Workplace Stress during COVID-19 Pandemic

Workplace Stress during COVID-19

Workplace Stress during COVID-19 Pandemic? Like many of us, you may have been working from home since the start of the COVID-19 pandemic. Now we are being encouraged to return to our offices in an attempt to get the economy back on track and to get used to a different way of living in the ‘new normal’. But fear and anxiety about this and other related issues in the office can be overwhelming

How Common is Workplace Stress?

Stress at work is common. It’s very common. According to the Health & Safety Executive, stress affects 20% of the working population, it’s the single biggest cause of workplace sickness in the UK and over 10.5m working days are lost to stress each year – costing British employers around £1.3bn.

In addition, the NHS suggests that one in five of all GP visits are aligned to psychological issues, including stress, anxiety and depression. The occupations with the highest rates are social work, teaching and public administration.

All these figures could increase significantly due to workplace stress during COVID-19 pandemic

What are the causes of Workplace Stress

There are a whole host of reasons why you may feel out of control or stressed at work in addition to worrying about COVID-19 –

Heavy & Growing Workload • More Responsibility • Longer Hours • Bullying, Harassment & Ill-Discipline • Fears of Redundancy • Lack of Prospects or Job Security • Poor Hierarchical Support

How to Cope

How you cope with workplace stress will affect your well-being, the well-being of the people you care about, your workplace, and your community. During this gradual return to work, it is critical that you recognize what stress looks like, take steps to build your resilience and manage job stress, and know where to go if you need help.

There are some very usual tips and guidance in a recent article from Centers for Disease Control & Prevention.

Follow these tips to build resilience and manage job stress.

  • Communicate with your coworkers, supervisors, and employees about  job stress while maintaining social distancing (at least 6 feet).
    • Identify things that cause stress and work together to identify solutions.
    • Talk openly with employers, employees, and unions about how the pandemic is affecting work. Expectations should be communicated clearly by everyone.
    • Ask about how to access mental health resources in your workplace.
  • Identify those things which you do not have control over and do the best you can with the resources available to you.
  • Increase your sense of control by developing a consistent daily routine when possible — ideally one that is similar to your schedule before the pandemic.
    • Keep a regular sleep schedule
    • Take breaks from work to stretch, exercise, or check in with your supportive colleagues, coworkers, family, and friends.
    • Spend time outdoors, either being physically active or relaxing.
    • If you work from home, set a regular time to end your work for the day, if possible.
    • Practice mindfulness techniques
    • Do things you enjoy during non-work hours.
  • Know the facts about COVID-19. Be informed about how to protect yourself and others. Understanding the risk and sharing accurate information with people you care about can reduce stress and help you make a connection with others.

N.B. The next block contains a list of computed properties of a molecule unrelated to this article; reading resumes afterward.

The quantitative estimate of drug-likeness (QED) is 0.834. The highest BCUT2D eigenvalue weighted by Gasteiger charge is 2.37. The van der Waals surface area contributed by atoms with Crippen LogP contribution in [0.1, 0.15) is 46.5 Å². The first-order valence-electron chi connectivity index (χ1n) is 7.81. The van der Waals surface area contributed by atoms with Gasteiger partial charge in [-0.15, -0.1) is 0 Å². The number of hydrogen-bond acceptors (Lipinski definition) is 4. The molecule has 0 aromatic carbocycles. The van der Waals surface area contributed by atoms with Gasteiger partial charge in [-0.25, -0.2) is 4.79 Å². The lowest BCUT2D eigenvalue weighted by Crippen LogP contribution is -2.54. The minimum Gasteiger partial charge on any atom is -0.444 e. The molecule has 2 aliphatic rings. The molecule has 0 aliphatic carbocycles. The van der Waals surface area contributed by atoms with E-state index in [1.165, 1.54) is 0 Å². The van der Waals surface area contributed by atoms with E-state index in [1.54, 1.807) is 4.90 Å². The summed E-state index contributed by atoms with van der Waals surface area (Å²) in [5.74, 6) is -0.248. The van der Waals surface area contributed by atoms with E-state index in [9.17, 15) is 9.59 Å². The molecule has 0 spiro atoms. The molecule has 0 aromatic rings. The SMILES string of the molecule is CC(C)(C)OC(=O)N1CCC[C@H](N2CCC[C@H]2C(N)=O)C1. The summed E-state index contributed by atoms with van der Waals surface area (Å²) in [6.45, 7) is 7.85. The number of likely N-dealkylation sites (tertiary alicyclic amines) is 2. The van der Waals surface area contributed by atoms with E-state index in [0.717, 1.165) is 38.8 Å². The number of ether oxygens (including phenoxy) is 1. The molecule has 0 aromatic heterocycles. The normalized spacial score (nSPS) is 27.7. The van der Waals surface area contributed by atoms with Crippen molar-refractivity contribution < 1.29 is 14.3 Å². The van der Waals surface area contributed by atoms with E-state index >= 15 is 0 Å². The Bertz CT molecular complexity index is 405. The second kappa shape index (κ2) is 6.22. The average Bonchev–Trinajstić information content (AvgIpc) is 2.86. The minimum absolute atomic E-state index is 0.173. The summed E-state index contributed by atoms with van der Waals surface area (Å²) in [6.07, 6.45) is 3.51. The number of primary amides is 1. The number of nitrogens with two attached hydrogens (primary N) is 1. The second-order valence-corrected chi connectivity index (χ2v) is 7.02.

• Remind yourself that each of us has a crucial role in fighting this pandemic.
  • Remind yourself that everyone is in an unusual situation with limited resources.
  • Take breaks from watching, reading, or listening to news stories, including social media. Hearing about the pandemic repeatedly can be upsetting and mentally exhausting
  • Connect with others. Talk with people you trust about your concerns, how you are feeling, or how the COVID-19 pandemic is affecting you.
    • Connect with others through phone calls, email, text messages, mailing letters or cards, video chat, and social media.
    • Check on others. Helping others improves your sense of control, belonging, and self-esteem. Look for safe ways to offer social support to others, especially if they are showing signs of stress, such as depression and anxiety.
  • If you feel you may be misusing alcohol or other drugs (including prescription drugs) as a means of coping, reach out for help.
  • If you are being treated for a mental health condition, continue with your treatment and be aware of any new or worsening symptoms.

Read the original article.

How I Treat Stress

At Behavioural Freedom, I use a skills-based model for treating stress. During our sessions, I will teach you relaxation techniques and helpful ways in which you can fundamentally and positively change the way you behave, think, act and react. It’s also important to note here that you can’t be stressed when you are in a relaxed state. The skills you’ll learn during your time with me will be vital to both your on-going treatment and perhaps more so as you leave my care.

A combination of Applied Relaxation and Cognitive Behavioural Therapy is considered by the British Medical Journal to be one of the most effective therapies to combat stress and put you on a path to having a positive mind-set and being able to live life to the fullest, free of worries. By combining both and adding in the element of hypnosis, I believe this is the most effective, pragmatic and relevant approach to the treatment of stress.

If you’re experiencing Workplace Stress during COVID-19, please contact me today to start the journey back to behavioural freedom.